Unmanaged Aging Ponds
For most ponds, the aging process is gradual. After 20-30 years waste has accumulated enough to hit a breaking point.
The aging process of a pond varies based on a number of factors including:
- Presence of aquatic weeds
- Nearby trees
- Waterfowl living at the pond
- Fish load
- Nutrients flowing into the pond
Marginal pond plants serve a role in the ecosystem of the pond. The provide habitat for breeding and protection of young fish. They stabilize the banks against erosion. They can also help with nutrient uptake.
Left unmanaged, these same helpful plants can turn into the enemy. Each year vegetation dies back and converts to muck. As the muck builds up, aquatic plants can creep further and further into the pond.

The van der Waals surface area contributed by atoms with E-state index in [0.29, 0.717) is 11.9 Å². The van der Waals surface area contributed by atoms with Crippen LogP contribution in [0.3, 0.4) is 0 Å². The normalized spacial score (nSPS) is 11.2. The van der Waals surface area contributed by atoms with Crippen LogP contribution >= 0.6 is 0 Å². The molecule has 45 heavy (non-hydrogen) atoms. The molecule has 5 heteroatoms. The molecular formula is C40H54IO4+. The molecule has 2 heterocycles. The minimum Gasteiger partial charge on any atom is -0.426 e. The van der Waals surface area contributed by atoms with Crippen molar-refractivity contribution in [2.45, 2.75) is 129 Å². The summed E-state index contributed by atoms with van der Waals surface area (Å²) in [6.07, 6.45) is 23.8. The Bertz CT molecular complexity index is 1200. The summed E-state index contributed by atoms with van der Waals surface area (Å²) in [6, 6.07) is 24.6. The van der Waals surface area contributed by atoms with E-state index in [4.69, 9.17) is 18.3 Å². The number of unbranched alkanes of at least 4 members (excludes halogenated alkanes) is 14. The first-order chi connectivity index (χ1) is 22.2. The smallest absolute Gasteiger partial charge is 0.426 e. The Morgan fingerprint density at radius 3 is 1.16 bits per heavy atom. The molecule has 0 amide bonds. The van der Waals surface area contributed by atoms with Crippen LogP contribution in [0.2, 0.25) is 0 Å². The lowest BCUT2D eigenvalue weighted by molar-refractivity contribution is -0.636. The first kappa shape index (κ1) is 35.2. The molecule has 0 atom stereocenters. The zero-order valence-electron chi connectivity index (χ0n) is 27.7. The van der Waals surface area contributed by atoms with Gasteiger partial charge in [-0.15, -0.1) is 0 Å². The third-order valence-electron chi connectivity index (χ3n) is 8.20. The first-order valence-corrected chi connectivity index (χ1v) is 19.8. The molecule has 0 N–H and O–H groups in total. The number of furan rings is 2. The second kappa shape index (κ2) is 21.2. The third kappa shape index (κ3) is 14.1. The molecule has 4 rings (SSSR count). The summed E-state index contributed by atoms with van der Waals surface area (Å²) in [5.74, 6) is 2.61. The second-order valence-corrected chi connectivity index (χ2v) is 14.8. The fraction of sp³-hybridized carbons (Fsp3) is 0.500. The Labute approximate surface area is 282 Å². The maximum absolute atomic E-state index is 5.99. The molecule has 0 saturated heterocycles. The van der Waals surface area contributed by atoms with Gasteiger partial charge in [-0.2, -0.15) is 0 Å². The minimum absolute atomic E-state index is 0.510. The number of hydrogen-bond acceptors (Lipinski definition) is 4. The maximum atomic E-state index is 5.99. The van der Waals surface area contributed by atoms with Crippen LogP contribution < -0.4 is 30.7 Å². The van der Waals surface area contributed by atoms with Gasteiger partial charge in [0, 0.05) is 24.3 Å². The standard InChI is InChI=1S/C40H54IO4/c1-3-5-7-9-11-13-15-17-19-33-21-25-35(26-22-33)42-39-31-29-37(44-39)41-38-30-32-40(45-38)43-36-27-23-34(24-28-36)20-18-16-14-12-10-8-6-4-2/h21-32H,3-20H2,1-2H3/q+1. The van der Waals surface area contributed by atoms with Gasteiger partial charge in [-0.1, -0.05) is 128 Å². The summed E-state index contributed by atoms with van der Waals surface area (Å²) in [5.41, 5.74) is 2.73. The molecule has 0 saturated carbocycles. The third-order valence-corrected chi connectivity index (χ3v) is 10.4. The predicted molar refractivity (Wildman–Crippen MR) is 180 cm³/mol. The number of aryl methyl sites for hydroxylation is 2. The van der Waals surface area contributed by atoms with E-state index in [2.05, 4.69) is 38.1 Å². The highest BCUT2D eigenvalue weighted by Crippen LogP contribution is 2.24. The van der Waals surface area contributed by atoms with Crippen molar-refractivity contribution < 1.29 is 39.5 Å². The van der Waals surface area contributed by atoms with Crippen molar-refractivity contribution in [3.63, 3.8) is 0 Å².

Besides shoreline weeds, wildlife that visit add to the pond waste. Leaves and pine needles that fall from trees also add to the muck.
Muck = Fertilizer
Algae blooms feed on muck because it is rich in nutrients. As muck increases and water quality degrades, algae can become unmanageable.
Overgrowth of weeds and algae reduce dissolved oxygen levels. The combination of nutrient-rich water and reduced oxygen is catastrophic to aquatic life.
To slow down or even reverse affects of aging, introduce beneficial bacteria treatments and increase oxygen levels. Adding good bacteria like Muck Remover and Pond Cleanse reduce accumulated waste and remove unwanted nutrients from water. Increasing dissolved oxygen with a pond aerator increases good bacteria activity and slows the accumulation of new muck.
The Knowledge Base for Pond and Lake Management